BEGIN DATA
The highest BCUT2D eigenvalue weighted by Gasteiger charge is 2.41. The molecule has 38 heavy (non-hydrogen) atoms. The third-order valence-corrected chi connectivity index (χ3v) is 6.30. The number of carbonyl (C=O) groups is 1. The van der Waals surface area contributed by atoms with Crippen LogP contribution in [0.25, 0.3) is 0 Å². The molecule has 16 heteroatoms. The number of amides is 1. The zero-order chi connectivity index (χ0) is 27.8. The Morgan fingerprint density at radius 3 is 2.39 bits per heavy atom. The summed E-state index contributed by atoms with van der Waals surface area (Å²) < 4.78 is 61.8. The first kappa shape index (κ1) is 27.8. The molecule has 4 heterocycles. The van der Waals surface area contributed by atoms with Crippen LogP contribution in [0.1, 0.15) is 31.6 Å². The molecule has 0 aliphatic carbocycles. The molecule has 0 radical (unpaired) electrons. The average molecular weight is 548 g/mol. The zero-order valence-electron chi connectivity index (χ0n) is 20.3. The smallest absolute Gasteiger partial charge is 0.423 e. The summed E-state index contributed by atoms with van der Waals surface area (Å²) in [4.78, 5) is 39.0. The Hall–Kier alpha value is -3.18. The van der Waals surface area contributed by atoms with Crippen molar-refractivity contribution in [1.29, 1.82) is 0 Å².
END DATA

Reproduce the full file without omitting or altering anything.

The highest BCUT2D eigenvalue weighted by Gasteiger charge is 2.41. The molecule has 38 heavy (non-hydrogen) atoms. The third-order valence-corrected chi connectivity index (χ3v) is 6.30. The number of carbonyl (C=O) groups is 1. The van der Waals surface area contributed by atoms with Crippen LogP contribution in [0.25, 0.3) is 0 Å². The molecule has 16 heteroatoms. The number of amides is 1. The zero-order chi connectivity index (χ0) is 27.8. The Morgan fingerprint density at radius 3 is 2.39 bits per heavy atom. The summed E-state index contributed by atoms with van der Waals surface area (Å²) < 4.78 is 61.8. The first kappa shape index (κ1) is 27.8. The molecule has 4 heterocycles. The van der Waals surface area contributed by atoms with Crippen LogP contribution in [0.1, 0.15) is 31.6 Å². The molecule has 0 aliphatic carbocycles. The molecule has 0 radical (unpaired) electrons. The average molecular weight is 548 g/mol. The zero-order valence-electron chi connectivity index (χ0n) is 20.3. The smallest absolute Gasteiger partial charge is 0.423 e. The summed E-state index contributed by atoms with van der Waals surface area (Å²) in [4.78, 5) is 39.0. The Hall–Kier alpha value is -3.18. The van der Waals surface area contributed by atoms with Crippen molar-refractivity contribution in [1.29, 1.82) is 0 Å².